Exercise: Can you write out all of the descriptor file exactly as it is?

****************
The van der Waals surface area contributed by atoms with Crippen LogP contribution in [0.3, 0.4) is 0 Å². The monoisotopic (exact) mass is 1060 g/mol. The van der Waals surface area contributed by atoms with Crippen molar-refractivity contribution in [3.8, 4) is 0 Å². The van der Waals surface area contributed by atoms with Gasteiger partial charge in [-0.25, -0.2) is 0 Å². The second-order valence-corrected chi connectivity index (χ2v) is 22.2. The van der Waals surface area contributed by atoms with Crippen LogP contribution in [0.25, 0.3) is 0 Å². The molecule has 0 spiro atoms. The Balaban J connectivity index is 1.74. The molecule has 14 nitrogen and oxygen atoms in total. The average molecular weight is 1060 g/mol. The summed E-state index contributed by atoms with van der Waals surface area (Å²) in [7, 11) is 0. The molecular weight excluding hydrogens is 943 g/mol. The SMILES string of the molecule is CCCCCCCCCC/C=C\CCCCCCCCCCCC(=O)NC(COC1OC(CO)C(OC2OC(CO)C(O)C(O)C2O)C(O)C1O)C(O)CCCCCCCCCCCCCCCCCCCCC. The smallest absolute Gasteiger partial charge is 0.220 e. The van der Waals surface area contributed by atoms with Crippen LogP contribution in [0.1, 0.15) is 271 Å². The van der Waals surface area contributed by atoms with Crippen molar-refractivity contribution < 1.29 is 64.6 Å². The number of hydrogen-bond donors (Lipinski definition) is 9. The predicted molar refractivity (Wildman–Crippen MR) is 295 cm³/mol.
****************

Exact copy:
The van der Waals surface area contributed by atoms with Crippen LogP contribution in [0.3, 0.4) is 0 Å². The monoisotopic (exact) mass is 1060 g/mol. The van der Waals surface area contributed by atoms with Crippen molar-refractivity contribution in [3.8, 4) is 0 Å². The van der Waals surface area contributed by atoms with Gasteiger partial charge in [-0.25, -0.2) is 0 Å². The second-order valence-corrected chi connectivity index (χ2v) is 22.2. The van der Waals surface area contributed by atoms with Crippen LogP contribution in [0.25, 0.3) is 0 Å². The molecule has 0 spiro atoms. The Balaban J connectivity index is 1.74. The molecule has 14 nitrogen and oxygen atoms in total. The average molecular weight is 1060 g/mol. The summed E-state index contributed by atoms with van der Waals surface area (Å²) in [7, 11) is 0. The molecular weight excluding hydrogens is 943 g/mol. The SMILES string of the molecule is CCCCCCCCCC/C=C\CCCCCCCCCCCC(=O)NC(COC1OC(CO)C(OC2OC(CO)C(O)C(O)C2O)C(O)C1O)C(O)CCCCCCCCCCCCCCCCCCCCC. The smallest absolute Gasteiger partial charge is 0.220 e. The van der Waals surface area contributed by atoms with Crippen LogP contribution in [0.1, 0.15) is 271 Å². The van der Waals surface area contributed by atoms with Crippen molar-refractivity contribution < 1.29 is 64.6 Å². The number of hydrogen-bond donors (Lipinski definition) is 9. The predicted molar refractivity (Wildman–Crippen MR) is 295 cm³/mol.